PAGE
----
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John Engler to testify before Congress over Larry Nassar scandal

Asher Fair
SENIOR ANALYST
News
74   //    13 Jul 2018, 07:24 IST

John Engler, president of the National Association of Manufa
Michigan State University interim president John Engler

Michigan State University interim president John Engler is scheduled to testify before Congress over the Larry Nassar sexual assault scandal later this month.

Engler is scheduled to testify at 2:30 p.m. ET on Tuesday, July 24 before the Senate Committee on Commerce, Science and Transportation's subcommittee on Consumer Protection, Product Safety, Insurance and Data Security.

The former Michigan governor took over as Michigan State's interim president following the resignation of former president Lou Anna Simon, who resigned in the wake of the Nassar scandal after serving as Michigan State's president for more than 13 years in late January.

Here is what Michigan State spokeswoman Emily Guerrant had to say about Engler testifying, according to The Detroit News.

"The subcommittee is calling the presentation 'Strengthening and Empowering U.S. Amateur Athletes: Moving Forward with Solutions."

Engler recently came under fire for comments he made about Rachael Denhollander, who was the first person to publicly accuse Nassar of sexual assault when she told her story to The Indianapolis Star shortly before they published it in September of 2016.

This was three months before Nassar was finally arrested after sexually assaulting more than 300 people, many of whom female gymnasts, under the guise of medical treatment for more than two decades. Olympic champion gymnasts Simone Biles, Gabby Douglas, McKayla Maroney, Aly Raisman and Jordyn Wieber are among those who have accused Nassar of sexual assault.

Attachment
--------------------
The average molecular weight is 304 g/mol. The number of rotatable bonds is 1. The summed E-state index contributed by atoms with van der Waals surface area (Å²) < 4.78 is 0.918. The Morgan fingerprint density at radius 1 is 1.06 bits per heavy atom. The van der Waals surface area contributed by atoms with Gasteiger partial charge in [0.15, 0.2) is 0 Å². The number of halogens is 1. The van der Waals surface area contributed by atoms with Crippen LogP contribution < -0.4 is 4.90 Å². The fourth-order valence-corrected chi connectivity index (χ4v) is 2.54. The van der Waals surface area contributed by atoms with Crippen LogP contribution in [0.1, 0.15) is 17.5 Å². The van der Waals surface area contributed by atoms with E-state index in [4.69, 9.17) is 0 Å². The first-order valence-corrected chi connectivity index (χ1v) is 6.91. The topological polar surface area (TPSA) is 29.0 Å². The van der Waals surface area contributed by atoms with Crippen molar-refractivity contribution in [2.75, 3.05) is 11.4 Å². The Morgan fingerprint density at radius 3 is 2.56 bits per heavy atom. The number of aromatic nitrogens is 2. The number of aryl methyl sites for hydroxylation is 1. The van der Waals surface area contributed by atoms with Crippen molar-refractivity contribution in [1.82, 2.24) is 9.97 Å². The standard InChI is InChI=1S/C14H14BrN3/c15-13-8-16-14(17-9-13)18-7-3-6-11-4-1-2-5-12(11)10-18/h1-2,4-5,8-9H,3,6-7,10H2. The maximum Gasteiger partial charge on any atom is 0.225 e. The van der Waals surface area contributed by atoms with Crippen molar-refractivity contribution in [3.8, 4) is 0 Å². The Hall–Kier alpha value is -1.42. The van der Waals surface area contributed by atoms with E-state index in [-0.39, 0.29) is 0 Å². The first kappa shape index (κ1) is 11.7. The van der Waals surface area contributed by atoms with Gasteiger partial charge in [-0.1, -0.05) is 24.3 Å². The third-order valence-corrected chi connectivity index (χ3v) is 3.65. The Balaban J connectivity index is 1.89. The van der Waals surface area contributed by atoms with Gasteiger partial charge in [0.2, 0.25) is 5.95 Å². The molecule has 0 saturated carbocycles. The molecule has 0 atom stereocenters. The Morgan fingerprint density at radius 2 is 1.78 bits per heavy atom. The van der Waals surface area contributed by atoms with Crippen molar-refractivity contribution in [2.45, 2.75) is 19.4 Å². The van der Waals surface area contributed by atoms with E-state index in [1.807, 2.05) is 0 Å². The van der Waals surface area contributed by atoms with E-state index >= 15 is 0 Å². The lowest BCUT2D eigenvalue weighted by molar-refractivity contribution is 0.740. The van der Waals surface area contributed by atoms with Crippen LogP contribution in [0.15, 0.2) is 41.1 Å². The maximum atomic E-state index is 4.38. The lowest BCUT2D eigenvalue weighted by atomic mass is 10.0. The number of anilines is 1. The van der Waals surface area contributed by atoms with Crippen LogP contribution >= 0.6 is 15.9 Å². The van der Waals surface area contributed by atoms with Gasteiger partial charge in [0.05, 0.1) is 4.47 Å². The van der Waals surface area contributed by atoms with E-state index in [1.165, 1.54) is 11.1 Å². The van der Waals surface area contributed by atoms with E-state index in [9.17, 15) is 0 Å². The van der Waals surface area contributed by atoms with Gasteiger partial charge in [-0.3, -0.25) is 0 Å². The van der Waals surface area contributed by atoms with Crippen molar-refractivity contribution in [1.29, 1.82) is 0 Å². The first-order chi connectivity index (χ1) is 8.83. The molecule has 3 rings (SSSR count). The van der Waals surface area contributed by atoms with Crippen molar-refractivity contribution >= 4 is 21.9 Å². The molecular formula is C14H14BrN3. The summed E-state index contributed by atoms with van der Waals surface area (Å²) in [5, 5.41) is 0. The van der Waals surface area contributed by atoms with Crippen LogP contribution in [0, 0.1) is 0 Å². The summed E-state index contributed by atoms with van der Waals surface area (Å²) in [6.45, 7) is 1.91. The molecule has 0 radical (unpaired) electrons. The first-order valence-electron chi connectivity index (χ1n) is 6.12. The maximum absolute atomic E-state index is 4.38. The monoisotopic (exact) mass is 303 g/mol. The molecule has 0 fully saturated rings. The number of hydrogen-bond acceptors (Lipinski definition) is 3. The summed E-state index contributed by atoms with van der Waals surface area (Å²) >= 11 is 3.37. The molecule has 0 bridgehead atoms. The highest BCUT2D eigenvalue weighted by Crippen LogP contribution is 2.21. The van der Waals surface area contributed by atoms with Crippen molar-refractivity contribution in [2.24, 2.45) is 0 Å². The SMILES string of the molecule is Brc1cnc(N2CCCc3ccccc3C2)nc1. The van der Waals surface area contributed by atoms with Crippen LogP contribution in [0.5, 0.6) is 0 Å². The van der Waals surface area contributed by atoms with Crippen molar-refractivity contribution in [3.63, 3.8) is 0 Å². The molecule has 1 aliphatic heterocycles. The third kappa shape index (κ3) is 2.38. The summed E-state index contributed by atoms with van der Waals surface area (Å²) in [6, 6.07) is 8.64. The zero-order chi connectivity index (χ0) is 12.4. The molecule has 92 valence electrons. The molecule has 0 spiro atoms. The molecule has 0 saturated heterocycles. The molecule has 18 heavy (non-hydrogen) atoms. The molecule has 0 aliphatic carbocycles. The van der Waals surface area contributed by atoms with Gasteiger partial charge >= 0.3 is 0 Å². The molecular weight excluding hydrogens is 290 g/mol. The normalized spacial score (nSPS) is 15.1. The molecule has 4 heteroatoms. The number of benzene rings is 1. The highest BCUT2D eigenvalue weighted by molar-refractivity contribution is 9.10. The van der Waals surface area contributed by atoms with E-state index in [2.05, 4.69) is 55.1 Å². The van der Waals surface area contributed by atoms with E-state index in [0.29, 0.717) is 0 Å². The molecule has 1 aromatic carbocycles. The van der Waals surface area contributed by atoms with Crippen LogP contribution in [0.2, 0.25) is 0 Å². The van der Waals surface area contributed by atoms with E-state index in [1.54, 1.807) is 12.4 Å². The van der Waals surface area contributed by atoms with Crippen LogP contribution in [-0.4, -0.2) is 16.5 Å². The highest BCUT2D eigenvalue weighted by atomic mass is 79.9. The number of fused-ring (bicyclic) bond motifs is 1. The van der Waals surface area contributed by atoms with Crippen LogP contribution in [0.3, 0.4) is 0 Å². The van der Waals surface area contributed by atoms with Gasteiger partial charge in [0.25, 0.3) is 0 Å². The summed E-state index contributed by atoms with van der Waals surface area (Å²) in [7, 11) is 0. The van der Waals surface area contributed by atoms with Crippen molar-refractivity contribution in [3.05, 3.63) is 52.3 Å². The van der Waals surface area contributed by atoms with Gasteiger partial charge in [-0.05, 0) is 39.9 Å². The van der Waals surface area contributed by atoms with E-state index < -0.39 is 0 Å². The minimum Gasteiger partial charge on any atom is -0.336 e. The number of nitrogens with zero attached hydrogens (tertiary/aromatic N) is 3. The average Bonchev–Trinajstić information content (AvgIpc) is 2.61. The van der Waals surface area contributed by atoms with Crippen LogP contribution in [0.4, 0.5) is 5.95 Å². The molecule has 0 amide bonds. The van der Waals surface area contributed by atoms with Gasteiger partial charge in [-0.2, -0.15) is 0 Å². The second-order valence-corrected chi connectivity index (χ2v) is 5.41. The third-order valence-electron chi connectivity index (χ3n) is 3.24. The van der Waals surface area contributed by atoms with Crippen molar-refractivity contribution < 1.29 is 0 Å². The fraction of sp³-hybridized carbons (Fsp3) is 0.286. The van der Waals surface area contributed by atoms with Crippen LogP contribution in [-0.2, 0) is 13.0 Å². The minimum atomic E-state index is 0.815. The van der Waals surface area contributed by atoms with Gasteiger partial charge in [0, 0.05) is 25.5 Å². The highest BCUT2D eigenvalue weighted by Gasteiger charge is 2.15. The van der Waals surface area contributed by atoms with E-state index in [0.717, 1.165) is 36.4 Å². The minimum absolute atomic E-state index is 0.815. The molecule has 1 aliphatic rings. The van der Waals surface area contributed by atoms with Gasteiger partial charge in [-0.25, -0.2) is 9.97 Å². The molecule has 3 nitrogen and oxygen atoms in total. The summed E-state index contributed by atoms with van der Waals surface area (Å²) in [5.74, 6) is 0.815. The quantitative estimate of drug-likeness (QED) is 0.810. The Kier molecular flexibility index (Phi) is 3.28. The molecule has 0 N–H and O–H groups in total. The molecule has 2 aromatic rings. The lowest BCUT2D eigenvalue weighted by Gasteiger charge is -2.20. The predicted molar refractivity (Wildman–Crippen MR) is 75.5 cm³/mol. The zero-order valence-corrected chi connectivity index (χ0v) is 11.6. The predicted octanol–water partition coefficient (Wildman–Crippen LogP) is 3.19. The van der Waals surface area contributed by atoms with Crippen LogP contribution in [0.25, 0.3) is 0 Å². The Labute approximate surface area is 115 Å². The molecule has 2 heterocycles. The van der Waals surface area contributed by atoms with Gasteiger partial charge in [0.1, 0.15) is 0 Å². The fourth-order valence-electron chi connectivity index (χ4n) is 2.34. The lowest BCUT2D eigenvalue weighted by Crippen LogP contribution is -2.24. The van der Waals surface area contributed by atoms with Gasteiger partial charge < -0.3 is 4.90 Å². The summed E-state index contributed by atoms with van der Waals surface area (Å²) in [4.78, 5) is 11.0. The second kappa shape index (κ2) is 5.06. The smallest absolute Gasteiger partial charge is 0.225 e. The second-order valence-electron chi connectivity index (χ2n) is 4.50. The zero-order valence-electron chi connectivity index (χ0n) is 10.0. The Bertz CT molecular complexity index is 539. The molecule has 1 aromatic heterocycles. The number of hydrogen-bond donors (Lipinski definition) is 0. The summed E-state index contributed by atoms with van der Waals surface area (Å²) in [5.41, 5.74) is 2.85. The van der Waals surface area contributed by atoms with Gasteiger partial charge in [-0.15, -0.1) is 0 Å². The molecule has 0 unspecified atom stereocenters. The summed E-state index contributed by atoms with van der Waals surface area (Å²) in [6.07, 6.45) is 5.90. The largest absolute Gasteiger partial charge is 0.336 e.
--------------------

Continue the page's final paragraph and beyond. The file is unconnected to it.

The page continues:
In an e-mail that he sent in mid-April to Carol M. Viventi, the vice president and special counsel to the president, Engler accused Denhollander of likely receiving a "kickback" from her lawyer, John Manly.

Several people called for either Manly to step down or for Michigan State to fire him over these comments, but the Michigan State Board of Trustees voted to retain him until they find a new president, a position that Manly is not a candidate for. They are aiming to do so by next June.

Nassar, meanwhile, is set to spend the rest of his life behind bars, as he was given a federal prison sentence for 60 years on three child pornography charges, a state prison sentence for between 40 and 175 years on seven sexual assault charges and another state prison sentence for between an additional 40 and 125 years on three more sexual assault charges.

The 54-year-old disgraced former USA Gymnastics and Michigan State physician was given these three prison sentences this past December, January and February, respectively. He was charged with six counts of second-degree sexual assault of a child in Texas roughly two weeks ago.

Asher Fair
SENIOR ANALYST
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